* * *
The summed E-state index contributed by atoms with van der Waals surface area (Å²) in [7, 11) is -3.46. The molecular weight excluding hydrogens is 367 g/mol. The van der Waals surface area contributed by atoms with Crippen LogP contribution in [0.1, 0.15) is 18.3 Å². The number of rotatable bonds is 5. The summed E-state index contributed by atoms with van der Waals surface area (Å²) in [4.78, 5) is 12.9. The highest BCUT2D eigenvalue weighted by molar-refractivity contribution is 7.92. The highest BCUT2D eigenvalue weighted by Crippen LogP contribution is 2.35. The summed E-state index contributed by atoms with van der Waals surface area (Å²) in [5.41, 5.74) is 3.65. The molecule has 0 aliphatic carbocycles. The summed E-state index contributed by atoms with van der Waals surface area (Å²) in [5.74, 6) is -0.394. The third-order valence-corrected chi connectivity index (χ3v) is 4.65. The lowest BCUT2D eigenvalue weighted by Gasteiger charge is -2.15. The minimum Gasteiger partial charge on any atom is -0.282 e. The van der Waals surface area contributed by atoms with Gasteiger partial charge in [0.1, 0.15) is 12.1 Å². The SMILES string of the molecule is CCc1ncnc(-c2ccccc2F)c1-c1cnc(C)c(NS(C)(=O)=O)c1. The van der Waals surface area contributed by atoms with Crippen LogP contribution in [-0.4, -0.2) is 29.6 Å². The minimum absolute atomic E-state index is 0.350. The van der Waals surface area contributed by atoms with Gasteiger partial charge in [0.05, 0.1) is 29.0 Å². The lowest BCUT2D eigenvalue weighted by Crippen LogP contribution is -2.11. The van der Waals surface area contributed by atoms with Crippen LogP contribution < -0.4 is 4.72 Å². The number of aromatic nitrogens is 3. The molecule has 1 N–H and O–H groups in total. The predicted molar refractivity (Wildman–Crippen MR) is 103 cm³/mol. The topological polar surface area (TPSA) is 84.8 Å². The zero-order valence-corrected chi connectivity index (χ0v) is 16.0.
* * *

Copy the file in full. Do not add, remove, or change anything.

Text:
The summed E-state index contributed by atoms with van der Waals surface area (Å²) in [7, 11) is -3.46. The molecular weight excluding hydrogens is 367 g/mol. The van der Waals surface area contributed by atoms with Crippen LogP contribution in [0.1, 0.15) is 18.3 Å². The number of rotatable bonds is 5. The summed E-state index contributed by atoms with van der Waals surface area (Å²) in [4.78, 5) is 12.9. The highest BCUT2D eigenvalue weighted by molar-refractivity contribution is 7.92. The highest BCUT2D eigenvalue weighted by Crippen LogP contribution is 2.35. The summed E-state index contributed by atoms with van der Waals surface area (Å²) in [5.41, 5.74) is 3.65. The molecule has 0 aliphatic carbocycles. The summed E-state index contributed by atoms with van der Waals surface area (Å²) in [5.74, 6) is -0.394. The third-order valence-corrected chi connectivity index (χ3v) is 4.65. The lowest BCUT2D eigenvalue weighted by Gasteiger charge is -2.15. The minimum Gasteiger partial charge on any atom is -0.282 e. The van der Waals surface area contributed by atoms with Gasteiger partial charge in [0.1, 0.15) is 12.1 Å². The SMILES string of the molecule is CCc1ncnc(-c2ccccc2F)c1-c1cnc(C)c(NS(C)(=O)=O)c1. The van der Waals surface area contributed by atoms with Crippen LogP contribution in [-0.4, -0.2) is 29.6 Å². The minimum absolute atomic E-state index is 0.350. The van der Waals surface area contributed by atoms with Gasteiger partial charge in [0.05, 0.1) is 29.0 Å². The lowest BCUT2D eigenvalue weighted by Crippen LogP contribution is -2.11. The van der Waals surface area contributed by atoms with Crippen LogP contribution < -0.4 is 4.72 Å². The number of aromatic nitrogens is 3. The molecule has 1 N–H and O–H groups in total. The predicted molar refractivity (Wildman–Crippen MR) is 103 cm³/mol. The topological polar surface area (TPSA) is 84.8 Å². The zero-order valence-corrected chi connectivity index (χ0v) is 16.0.